The Derelict Crab Trap Rodeo Program was initiated in 2004 by the Louisiana Department of Wildlife and Fisheries (LDWF) to remediate the ecological, environmental, and economic costs of derelict crab traps. The Louisiana Wildlife and Fisheries Commission dictates a closure area for derelict crab trap removal within Louisiana state water bottoms. During these closures, crabs can’t be taken by commercial fishers in the designated areas and crab fishers are asked to remove their traps. During the closure, LDWF and its designees may collect and dispose of derelict traps. Typically, volunteer days allow the public to collect traps within specific locations. For each trap, bycatch and location information is recorded and organisms released.  Traps are transported by boats to a designated marina where they are crushed and placed in a dumpster for offsite disposal.

Sequence of derelict crab trap removal process, clockwise from upper left:  Abandoned traps are retrieved, from marsh or water (top left),  Bycatch and location are recorded and traps are transported to the marina (top right), traps are unloaded from boats by volunteers (bottom right,  and crushed using a modified wood-splitter before being placed in dumpsters (bottom left).

Derelict Crab Trap Removal in the Pontchartrain Basin: 2016 - 2018

Since 2016, the Lake Pontchartrain Basin Foundation (LPBF) has worked with the Louisiana Department of Wildlife and Fisheries (LDWF) to accelerate the retrieval of derelict crab traps from Louisiana waters. So far, LPBF has helped remove 8,305 derelict traps from the Pontchartrain Basin. Our project focus is to streamline removal efforts by hiring boats well-suited to picking up derelict crab traps, allowing us to maximize efficiency during the limited closure periods.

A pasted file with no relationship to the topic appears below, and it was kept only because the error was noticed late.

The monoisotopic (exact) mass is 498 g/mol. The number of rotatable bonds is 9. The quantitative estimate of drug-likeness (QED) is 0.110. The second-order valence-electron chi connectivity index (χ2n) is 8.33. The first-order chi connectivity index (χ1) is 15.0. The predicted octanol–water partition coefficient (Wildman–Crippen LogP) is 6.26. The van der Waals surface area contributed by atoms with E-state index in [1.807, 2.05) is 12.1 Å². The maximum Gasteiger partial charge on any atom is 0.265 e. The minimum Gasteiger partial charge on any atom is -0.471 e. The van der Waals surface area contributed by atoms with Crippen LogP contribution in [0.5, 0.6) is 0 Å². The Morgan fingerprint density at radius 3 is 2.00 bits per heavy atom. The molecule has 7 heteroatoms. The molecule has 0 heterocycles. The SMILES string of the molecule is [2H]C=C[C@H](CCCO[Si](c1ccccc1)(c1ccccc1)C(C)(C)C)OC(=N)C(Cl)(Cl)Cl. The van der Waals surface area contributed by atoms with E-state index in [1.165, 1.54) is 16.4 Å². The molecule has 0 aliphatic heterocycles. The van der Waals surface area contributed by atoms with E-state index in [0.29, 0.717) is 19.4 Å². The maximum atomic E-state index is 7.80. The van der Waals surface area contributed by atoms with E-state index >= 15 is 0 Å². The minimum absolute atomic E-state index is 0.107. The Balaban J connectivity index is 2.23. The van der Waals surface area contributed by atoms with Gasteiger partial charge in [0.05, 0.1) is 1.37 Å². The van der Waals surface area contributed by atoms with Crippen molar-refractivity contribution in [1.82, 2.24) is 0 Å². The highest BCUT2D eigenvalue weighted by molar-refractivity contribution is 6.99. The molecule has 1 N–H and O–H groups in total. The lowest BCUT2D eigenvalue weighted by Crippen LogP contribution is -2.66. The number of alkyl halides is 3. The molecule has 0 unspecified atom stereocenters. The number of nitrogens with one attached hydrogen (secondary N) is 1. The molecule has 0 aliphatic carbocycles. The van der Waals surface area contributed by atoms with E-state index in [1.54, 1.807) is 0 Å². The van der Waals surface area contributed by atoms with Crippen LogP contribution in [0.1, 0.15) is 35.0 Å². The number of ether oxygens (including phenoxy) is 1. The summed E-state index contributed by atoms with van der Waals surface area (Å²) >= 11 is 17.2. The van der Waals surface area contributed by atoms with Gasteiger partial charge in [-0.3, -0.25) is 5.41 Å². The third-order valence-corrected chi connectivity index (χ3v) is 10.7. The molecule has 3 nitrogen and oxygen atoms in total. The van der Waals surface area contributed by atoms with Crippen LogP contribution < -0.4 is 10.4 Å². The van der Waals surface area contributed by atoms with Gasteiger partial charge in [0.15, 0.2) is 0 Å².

More derelict traps were retrieved during the complete fishery closure in 2017 (orange) than in 2016 (pink) or 2018 (yellow).

 

LPBF v-hull center console boat loaded with crab traps (left) vs. a commercial flat boat rigged to collect and transport crab traps (right). The larger commercial boat reduced average cost to remove traps.

Estimated # of Visible Derelict Crab Traps Remaining in the Pontchartrain Basin

Data collected in 2018 were used to update the estimated number of visible derelict crab traps (i.e., traps with floats) within the Pontchartrain Basin and Louisiana coast-wide. These calculations do not include what could be a very large number of derelict traps on water-bottoms without a float line and, therefore, not visible from the surface. Using a range of visible trap densities that we have encountered over the three years of removing traps, we were able to estimate how many visible traps remain in our basin. Our estimates indicate the Pontchartrain Basin may have from 42,600 to 60,600 visible derelict crab traps remaining. The Louisiana Coastal Zone may have from 93,300 to 133,000 visible derelict crab traps remaining.

Impacts of Derelict Crab Traps

Economic Impact